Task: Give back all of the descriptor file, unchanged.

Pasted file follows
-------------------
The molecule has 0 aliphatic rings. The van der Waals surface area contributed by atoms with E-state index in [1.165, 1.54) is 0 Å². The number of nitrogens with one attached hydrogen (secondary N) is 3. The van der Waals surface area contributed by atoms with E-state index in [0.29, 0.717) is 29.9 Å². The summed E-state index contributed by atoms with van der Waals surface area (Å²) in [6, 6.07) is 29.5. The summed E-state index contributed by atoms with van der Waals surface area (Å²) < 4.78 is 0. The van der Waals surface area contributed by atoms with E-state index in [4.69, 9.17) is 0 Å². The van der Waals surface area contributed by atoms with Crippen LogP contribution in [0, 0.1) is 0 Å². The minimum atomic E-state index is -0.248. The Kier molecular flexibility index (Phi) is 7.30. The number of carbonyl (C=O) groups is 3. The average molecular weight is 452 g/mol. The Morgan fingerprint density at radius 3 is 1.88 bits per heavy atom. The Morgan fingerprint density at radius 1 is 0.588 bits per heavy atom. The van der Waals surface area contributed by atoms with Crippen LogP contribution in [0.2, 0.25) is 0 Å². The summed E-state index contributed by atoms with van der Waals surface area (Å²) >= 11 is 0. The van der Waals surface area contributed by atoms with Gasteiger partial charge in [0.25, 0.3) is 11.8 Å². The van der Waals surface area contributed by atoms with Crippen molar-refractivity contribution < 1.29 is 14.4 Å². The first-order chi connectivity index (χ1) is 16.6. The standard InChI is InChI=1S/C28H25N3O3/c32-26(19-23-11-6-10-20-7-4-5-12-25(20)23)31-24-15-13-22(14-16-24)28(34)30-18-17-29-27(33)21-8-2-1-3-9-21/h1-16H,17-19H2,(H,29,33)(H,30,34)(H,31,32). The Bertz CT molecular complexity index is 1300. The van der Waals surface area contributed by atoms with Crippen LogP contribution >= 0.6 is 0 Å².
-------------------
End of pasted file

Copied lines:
The molecule has 0 aliphatic rings. The van der Waals surface area contributed by atoms with E-state index in [1.165, 1.54) is 0 Å². The number of nitrogens with one attached hydrogen (secondary N) is 3. The van der Waals surface area contributed by atoms with E-state index in [0.29, 0.717) is 29.9 Å². The summed E-state index contributed by atoms with van der Waals surface area (Å²) in [6, 6.07) is 29.5. The summed E-state index contributed by atoms with van der Waals surface area (Å²) < 4.78 is 0. The van der Waals surface area contributed by atoms with E-state index in [4.69, 9.17) is 0 Å². The van der Waals surface area contributed by atoms with Crippen LogP contribution in [0, 0.1) is 0 Å². The minimum atomic E-state index is -0.248. The Kier molecular flexibility index (Phi) is 7.30. The number of carbonyl (C=O) groups is 3. The average molecular weight is 452 g/mol. The Morgan fingerprint density at radius 3 is 1.88 bits per heavy atom. The Morgan fingerprint density at radius 1 is 0.588 bits per heavy atom. The van der Waals surface area contributed by atoms with Crippen LogP contribution in [0.2, 0.25) is 0 Å². The summed E-state index contributed by atoms with van der Waals surface area (Å²) >= 11 is 0. The van der Waals surface area contributed by atoms with Gasteiger partial charge in [0.25, 0.3) is 11.8 Å². The van der Waals surface area contributed by atoms with Crippen molar-refractivity contribution < 1.29 is 14.4 Å². The first-order chi connectivity index (χ1) is 16.6. The standard InChI is InChI=1S/C28H25N3O3/c32-26(19-23-11-6-10-20-7-4-5-12-25(20)23)31-24-15-13-22(14-16-24)28(34)30-18-17-29-27(33)21-8-2-1-3-9-21/h1-16H,17-19H2,(H,29,33)(H,30,34)(H,31,32). The Bertz CT molecular complexity index is 1300. The van der Waals surface area contributed by atoms with Crippen LogP contribution >= 0.6 is 0 Å².